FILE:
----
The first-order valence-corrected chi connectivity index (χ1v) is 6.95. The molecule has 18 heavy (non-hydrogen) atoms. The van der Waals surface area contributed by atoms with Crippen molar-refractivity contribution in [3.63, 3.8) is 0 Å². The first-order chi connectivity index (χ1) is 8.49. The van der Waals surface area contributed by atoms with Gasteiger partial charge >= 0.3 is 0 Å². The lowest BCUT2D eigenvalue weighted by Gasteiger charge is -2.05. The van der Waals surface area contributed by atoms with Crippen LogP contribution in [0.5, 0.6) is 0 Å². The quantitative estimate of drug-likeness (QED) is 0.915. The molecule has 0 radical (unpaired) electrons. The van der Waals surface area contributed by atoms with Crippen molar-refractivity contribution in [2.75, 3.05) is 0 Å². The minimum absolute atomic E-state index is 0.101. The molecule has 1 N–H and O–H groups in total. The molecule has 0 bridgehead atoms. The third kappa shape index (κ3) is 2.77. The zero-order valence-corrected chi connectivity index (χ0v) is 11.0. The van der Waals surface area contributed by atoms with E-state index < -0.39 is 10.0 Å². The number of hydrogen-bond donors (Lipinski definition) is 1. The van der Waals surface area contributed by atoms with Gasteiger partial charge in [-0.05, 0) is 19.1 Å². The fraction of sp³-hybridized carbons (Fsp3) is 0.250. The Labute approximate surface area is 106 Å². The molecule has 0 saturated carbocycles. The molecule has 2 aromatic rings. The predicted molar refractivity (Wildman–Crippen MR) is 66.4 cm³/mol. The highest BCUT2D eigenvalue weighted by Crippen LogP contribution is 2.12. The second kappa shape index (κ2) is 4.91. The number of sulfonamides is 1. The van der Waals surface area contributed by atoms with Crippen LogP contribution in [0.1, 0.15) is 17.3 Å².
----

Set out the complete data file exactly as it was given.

The first-order valence-corrected chi connectivity index (χ1v) is 6.95. The molecule has 18 heavy (non-hydrogen) atoms. The van der Waals surface area contributed by atoms with Crippen molar-refractivity contribution in [3.63, 3.8) is 0 Å². The first-order chi connectivity index (χ1) is 8.49. The van der Waals surface area contributed by atoms with Gasteiger partial charge >= 0.3 is 0 Å². The lowest BCUT2D eigenvalue weighted by Gasteiger charge is -2.05. The van der Waals surface area contributed by atoms with Crippen LogP contribution in [0.5, 0.6) is 0 Å². The quantitative estimate of drug-likeness (QED) is 0.915. The molecule has 0 radical (unpaired) electrons. The van der Waals surface area contributed by atoms with Crippen molar-refractivity contribution in [2.75, 3.05) is 0 Å². The minimum absolute atomic E-state index is 0.101. The molecule has 1 N–H and O–H groups in total. The molecule has 0 bridgehead atoms. The third kappa shape index (κ3) is 2.77. The zero-order valence-corrected chi connectivity index (χ0v) is 11.0. The van der Waals surface area contributed by atoms with E-state index < -0.39 is 10.0 Å². The number of hydrogen-bond donors (Lipinski definition) is 1. The van der Waals surface area contributed by atoms with Gasteiger partial charge in [-0.05, 0) is 19.1 Å². The fraction of sp³-hybridized carbons (Fsp3) is 0.250. The Labute approximate surface area is 106 Å². The molecule has 0 saturated carbocycles. The molecule has 2 aromatic rings. The predicted molar refractivity (Wildman–Crippen MR) is 66.4 cm³/mol. The highest BCUT2D eigenvalue weighted by Crippen LogP contribution is 2.12. The second kappa shape index (κ2) is 4.91. The number of sulfonamides is 1. The van der Waals surface area contributed by atoms with Crippen LogP contribution in [0.1, 0.15) is 17.3 Å².